From the Journals

Methotrexate plus leflunomide proves effective for PsA



A new study has found that methotrexate plus leflunomide outperforms methotrexate alone as a treatment option for patients with psoriatic arthritis (PsA).

“We believe that prescribing this combination in routine practice is viable when combined with shared decision-making and strict monitoring of side effects,” write Michelle L.M. Mulder, MD, of the department of rheumatology at Sint Maartenskliniek in Nijmegen, the Netherlands, and her coauthors. Their findings were published in The Lancet Rheumatology.

Dr. Michelle Mulder, of the Department of Rheumatology at Sint Maartenskliniek in Nijmegen, the Netherlands

Dr. Michelle L.M. Mulder

The latest treatment guidelines from the Group for Research and Assessment of Psoriasis and Psoriatic Arthritis and the European Alliance of Associations for Rheumatology recommend conventional synthetic disease-modifying antirheumatic drugs for patients with active PsA, but Dr. Mulder and her colleagues note a distinct lack of information on their effectiveness, especially this particular combination.

To assess the efficacy and safety of methotrexate plus leflunomide, they launched a single-center, double-blind, randomized trial that included 78 Dutch patients with PsA. The majority of the participants in this trial – dubbed COMPLETE-PsA – were men (64%), and the median age of the patients was 55 years. All had active disease at baseline; the median swollen joint count (SJC) and tender joint count were 4.0 in both groups.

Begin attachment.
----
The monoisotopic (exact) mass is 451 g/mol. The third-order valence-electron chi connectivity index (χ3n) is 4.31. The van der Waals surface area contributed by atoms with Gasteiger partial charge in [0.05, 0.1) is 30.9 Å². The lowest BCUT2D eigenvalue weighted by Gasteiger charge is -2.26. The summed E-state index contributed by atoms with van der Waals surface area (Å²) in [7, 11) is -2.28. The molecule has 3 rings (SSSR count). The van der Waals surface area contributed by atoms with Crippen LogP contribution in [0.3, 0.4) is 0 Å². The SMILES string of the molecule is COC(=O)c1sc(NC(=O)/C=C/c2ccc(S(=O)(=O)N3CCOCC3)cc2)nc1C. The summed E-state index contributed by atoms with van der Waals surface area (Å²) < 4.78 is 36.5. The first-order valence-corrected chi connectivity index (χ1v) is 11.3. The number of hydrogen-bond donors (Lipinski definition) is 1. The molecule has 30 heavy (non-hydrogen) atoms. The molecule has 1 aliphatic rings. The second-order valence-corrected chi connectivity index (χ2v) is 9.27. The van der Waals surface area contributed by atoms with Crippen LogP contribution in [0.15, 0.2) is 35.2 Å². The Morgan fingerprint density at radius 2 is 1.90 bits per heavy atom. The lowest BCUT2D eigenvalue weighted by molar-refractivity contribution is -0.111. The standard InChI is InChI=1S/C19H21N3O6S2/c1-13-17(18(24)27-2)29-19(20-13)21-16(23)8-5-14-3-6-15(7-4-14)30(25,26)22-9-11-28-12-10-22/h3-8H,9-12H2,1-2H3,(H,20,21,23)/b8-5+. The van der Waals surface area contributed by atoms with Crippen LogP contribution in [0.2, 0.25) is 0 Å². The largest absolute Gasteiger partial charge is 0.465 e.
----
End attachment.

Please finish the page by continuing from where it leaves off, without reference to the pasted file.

Participants were assigned to receive either methotrexate plus leflunomide (n = 39) or methotrexate plus placebo (n = 39). After 16 weeks, mean Psoriatic Arthritis Disease Activity Score (PASDAS) had improved for patients in the combination therapy group in comparison with the monotherapy group (3.1; standard deviation, 1.4 vs. 3.7; SD, 1.3; treatment difference, –0.6; 90% confidence interval, –1.0 to –0.1; P = .025). The combination therapy group also achieved PASDAS low disease activity at a higher rate (59%) than did the monotherapy group (34%; P = .019).

Other notable differences after 16 weeks included improvements in SJC for 66 joints (–3.0 in the combination therapy group vs. –2.0 in the monotherapy group) and significantly better skin and nail measures – such as active psoriasis and change in body surface area – in the methotrexate plus leflunomide group.

When asked who should be prescribed the combination therapy and who should be prescribed methotrexate going forward, Dr. Mulder told this news organization, “At the moment, we have insufficient knowledge on who will benefit most or who will develop clinically relevant side effects. It seems warranted to discuss with every patient which approach they would prefer. This could be a step-down or -up approach.

“We hope to be able to better predict treatment response and side effects in the future via post hoc analysis of our study and via extensive flow-cytometric phenotyping of immune blood cells taken at baseline,” she added.

Three patients in the combination therapy group experienced serious adverse events, two of which were deemed unrelated to leflunomide. The most frequently occurring adverse events were nausea or vomiting, tiredness, and elevated alanine aminotransferase. Mild adverse events were more common in the methotrexate plus leflunomide group. No participants died, and all patients with adverse events recovered completely.

“It appears good practice to do blood draws for laboratory tests on liver enzymes at least monthly for the first 4 months and every 4 months after that once stable dosing is achieved, as well as have a telephone consultation after 6-8 weeks to talk about possible side effects a patient might experience and change or add therapy if necessary,” Dr. Mulder added.


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